example of this messaging technique is advertising campaigns to promote international travel (International Travel Advertising). While advertising foreign destinations and services may stem from the typical goal of increasing revenue by drawing more tourism, some travel campaigns carry the additional or alternative intended purpose of promoting good sentiments or improving existing ones among the target audience towards a given nation or region. It is common for advertising promoting foreign countries to be produced and distributed by the tourism ministries of those countries, so these ads often carry political statements and or depictions of the foreign government's desired international public perception (Perception management). Additionally, a wide range of foreign airlines and travel-related services which advertise separately from the destinations, themselves, are owned by their respective governments; examples include, though are not limited to, the Emirates airline (Emirates (airline)) (Dubai), Singapore Airlines (Singapore), Qatar Airways (Qatar), China Airlines (Taiwan Republic of China), and Air China (People's Republic of China). By depicting their destinations, airlines, and other services in a favorable and pleasant light, countries market themselves to populations abroad in a manner that could mitigate prior public impressions. ''See: Soft Power'' *''See also: International Tourism Advertising'' '''Brahui''' (Urdu: براہوی) or '''Brahvi''' (براوی) is a Dravidian language spoken by Brahui people of Pakistan and Afghanistan, and expatriate communities in Qatar, United Arab Emirates, Iraq, and Iran. It is isolated from the nearest Dravidian-speaking neighbour population by a distance of more than Wikipedia:Qatar Dmoz:Regional Middle East Qatar Commons:Category:Qatar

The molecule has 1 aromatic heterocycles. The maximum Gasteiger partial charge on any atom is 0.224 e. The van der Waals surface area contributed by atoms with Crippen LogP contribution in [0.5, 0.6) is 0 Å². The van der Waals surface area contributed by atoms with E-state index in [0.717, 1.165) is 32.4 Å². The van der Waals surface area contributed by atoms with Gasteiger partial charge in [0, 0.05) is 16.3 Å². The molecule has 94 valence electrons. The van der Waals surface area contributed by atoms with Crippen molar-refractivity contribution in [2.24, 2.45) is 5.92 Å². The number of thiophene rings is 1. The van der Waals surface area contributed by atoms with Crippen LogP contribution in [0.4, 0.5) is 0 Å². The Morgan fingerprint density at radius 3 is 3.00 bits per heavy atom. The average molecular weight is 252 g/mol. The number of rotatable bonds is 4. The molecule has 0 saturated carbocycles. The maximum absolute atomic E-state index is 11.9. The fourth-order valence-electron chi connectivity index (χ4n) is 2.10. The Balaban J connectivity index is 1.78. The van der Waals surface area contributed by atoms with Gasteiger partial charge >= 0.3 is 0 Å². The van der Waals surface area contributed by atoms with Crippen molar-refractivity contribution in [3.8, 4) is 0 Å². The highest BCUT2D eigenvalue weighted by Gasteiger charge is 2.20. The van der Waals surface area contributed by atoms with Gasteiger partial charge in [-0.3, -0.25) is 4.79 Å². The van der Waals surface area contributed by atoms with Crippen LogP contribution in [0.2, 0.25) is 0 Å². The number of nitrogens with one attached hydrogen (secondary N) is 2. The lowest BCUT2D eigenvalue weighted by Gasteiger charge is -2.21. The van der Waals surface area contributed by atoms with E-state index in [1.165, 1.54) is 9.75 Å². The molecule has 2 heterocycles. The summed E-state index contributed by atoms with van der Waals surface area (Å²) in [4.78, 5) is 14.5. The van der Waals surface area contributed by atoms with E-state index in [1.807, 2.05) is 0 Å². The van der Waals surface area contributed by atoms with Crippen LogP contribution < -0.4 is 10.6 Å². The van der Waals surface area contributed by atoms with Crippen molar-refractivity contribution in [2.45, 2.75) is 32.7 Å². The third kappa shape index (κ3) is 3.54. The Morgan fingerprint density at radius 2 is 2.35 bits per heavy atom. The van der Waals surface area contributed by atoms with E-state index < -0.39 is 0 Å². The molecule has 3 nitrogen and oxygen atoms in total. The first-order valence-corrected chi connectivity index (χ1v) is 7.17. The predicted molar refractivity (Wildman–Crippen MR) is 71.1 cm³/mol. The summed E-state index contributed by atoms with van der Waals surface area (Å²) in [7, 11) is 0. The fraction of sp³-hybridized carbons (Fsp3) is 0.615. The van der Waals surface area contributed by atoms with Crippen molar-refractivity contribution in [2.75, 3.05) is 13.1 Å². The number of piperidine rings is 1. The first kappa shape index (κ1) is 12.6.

''', officially known as the '''XV Asiad''', is Asia's Olympic (Olympic Games)-style sporting event that was held in Doha, Qatar from December 1 to December 15, 2006. Doha was the first city in its region and only the second in West Asia (following Tehran in 1974 (1974 Asian Games)) to host the games. There were 46 disciplines from 39 events scheduled to be contested. His first major competition with Japan was the 2011 AFC Asian Cup hosted in Qatar. He led the team to their record fourth Asian Cup title winning 1–0 in the final (2011 AFC Asian Cup Final) against Australia (Australia national association football team). Wikipedia:Qatar Dmoz:Regional Middle East Qatar Commons:Category:Qatar